Legal pot in the west

A couple of weeks ago, the Washington Liquor and Cannabis Board announced they had worked off the 7000 pending cannabis applications that were submitted six years ago. WA has a limit on the number of retail stores, around 550, but about 450 are actually generating revenue. There is a limit on the farmers as well, but that limit was not well thought out and the result is there isn’t a limit.

Stores that haven’t opened for business are mostly in counties or cities that have bans or moratoriums on cannabis licenses. WA did not allow the localities to opt out of the state law, so licenses were issued to people who would then be prevented from opening by some creative local ordinances. That issue hasn’t been resolved legally yet, so the state has implemented a “title” system: In lieu of a retail license to operate in those locales, folk have been issued a title to get a license should their locality allow the businesses someday.

There is too much marijuana being grown in WA, dragging down wholesale prices quite dramatically. Some legal farmers are then tempted to cheat a bit and send product out to the illegal states to get 3 or 4 times the price. Because of the long backlog, several growers had opted to go ahead without any licensing, “spoofing” their farms to look like they are licensed so as not to attract attention.

Retail prices in WA are lower than Colorado, Alaska, Nevada, and California despite having the highest taxes. Oregon generally has the lowest prices because the stores can legally offer deep discounts at the point of sale, something that is severely curtailed in WA. It’s almost universal that an Oregon store will offer a sales price discount of 20% (Special Sale! Today Only!) which is what the state and local taxes are.

It’s obvious to any visitor that Oregon has more stores than WA because they don’t limit the number of licenses, relying on an open and business-friendly philosophy for their regulated market. Oregon has many more unlicensed growing operations because of their history supplying the rest of the nation. Wholesale prices are the lowest in Oregon, and the bulk of the product is exported to the illegal states.

California is issuing state licenses, although they are temporary until the regulations can be finished. Because the regs haven’t been finalized, licensees are free to invent the way things are done. More importantly, locales must approve the businesses before they can apply for a state license, which has really slowed the process down. There isn’t a logjam at the state level. A visitor will have to exert some effort in finding a retail store since they are not at all common. Retail prices are very high to compensate for the high start-up costs, and legal growers for the state market are few (relatively speaking). Hopefully the state system will be nailed down this summer and it will begin to operate as it was intended.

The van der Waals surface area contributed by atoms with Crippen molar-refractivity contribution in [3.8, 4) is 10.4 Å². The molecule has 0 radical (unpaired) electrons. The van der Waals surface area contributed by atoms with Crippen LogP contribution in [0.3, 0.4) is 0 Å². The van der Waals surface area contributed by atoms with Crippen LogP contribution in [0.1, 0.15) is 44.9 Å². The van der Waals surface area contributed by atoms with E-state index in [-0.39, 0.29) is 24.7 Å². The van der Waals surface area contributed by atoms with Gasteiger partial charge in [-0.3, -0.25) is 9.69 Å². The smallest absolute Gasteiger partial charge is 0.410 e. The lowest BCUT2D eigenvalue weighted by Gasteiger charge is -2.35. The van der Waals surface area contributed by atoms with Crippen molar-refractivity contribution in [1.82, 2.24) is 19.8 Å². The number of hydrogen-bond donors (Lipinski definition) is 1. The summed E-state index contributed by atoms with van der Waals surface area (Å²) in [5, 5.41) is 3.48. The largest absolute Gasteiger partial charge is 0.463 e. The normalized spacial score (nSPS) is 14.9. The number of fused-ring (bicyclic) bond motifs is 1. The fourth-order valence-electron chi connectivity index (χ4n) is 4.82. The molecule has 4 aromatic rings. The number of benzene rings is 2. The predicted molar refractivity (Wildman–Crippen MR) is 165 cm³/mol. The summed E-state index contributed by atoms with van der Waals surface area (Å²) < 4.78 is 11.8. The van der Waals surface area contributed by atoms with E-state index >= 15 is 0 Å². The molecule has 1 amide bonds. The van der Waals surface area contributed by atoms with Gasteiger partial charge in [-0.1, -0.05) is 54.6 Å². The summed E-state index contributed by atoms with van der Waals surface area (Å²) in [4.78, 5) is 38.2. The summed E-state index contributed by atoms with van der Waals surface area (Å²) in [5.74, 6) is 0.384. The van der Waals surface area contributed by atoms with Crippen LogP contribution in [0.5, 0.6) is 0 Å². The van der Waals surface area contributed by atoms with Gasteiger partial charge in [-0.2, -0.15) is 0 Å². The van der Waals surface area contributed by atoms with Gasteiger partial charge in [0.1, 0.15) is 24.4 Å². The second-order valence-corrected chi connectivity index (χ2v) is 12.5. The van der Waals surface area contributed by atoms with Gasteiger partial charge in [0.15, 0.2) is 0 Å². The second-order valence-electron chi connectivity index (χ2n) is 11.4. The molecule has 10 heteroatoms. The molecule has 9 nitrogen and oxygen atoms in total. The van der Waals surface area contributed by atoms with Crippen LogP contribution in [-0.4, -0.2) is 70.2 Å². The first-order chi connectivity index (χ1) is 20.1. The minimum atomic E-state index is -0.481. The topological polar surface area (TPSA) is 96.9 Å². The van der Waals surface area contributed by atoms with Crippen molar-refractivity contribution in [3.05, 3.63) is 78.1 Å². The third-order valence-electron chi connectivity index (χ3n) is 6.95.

Colorado keeps it’s legacy medical system, though the other states have basically eliminated it. It’s not politically tenable to outright ban the legacy medical programs in any state, though they can make it irrelevant and costly. One of these days Colorado taxpayers will tire of supporting two systems when one doesn’t generate the revenue that the legal system does.

Arizonans were convinced not to vote for legalization, leaving them only with their existing medical program. All medical programs are weakly written and not at all comprehensive enough to offer any real control by the state, so the Arizona medical market is booming as the loopholes are discovered. Their market will very soon resemble the other states but without the high taxes, the regulations, and the enforcement efforts. Should Arizona reconsider this approach, it wouldn’t surprise me to see the opposition for doing so will come from the existing operators who won’t want the burdens of state regulation.

New Mexico has been seriously stymied in their legalization efforts by some elected officials who are adamantly opposed to it. But they do have a rudimentary medical system that is full of loopholes and operators have figured out how to take advantage of that. So lately, the market has been growing quickly.

Alaska is doing fine, but they have some big obstacles (like geography) in bringing up their market. As always, Alaskans will do what they want, just a bit slower.

All legal states are growing far more than they can legally sell, so the supply exported to the illegal states is plentiful and expensive. Watch this year’s election results to see what a large number of states are doing to this situation.

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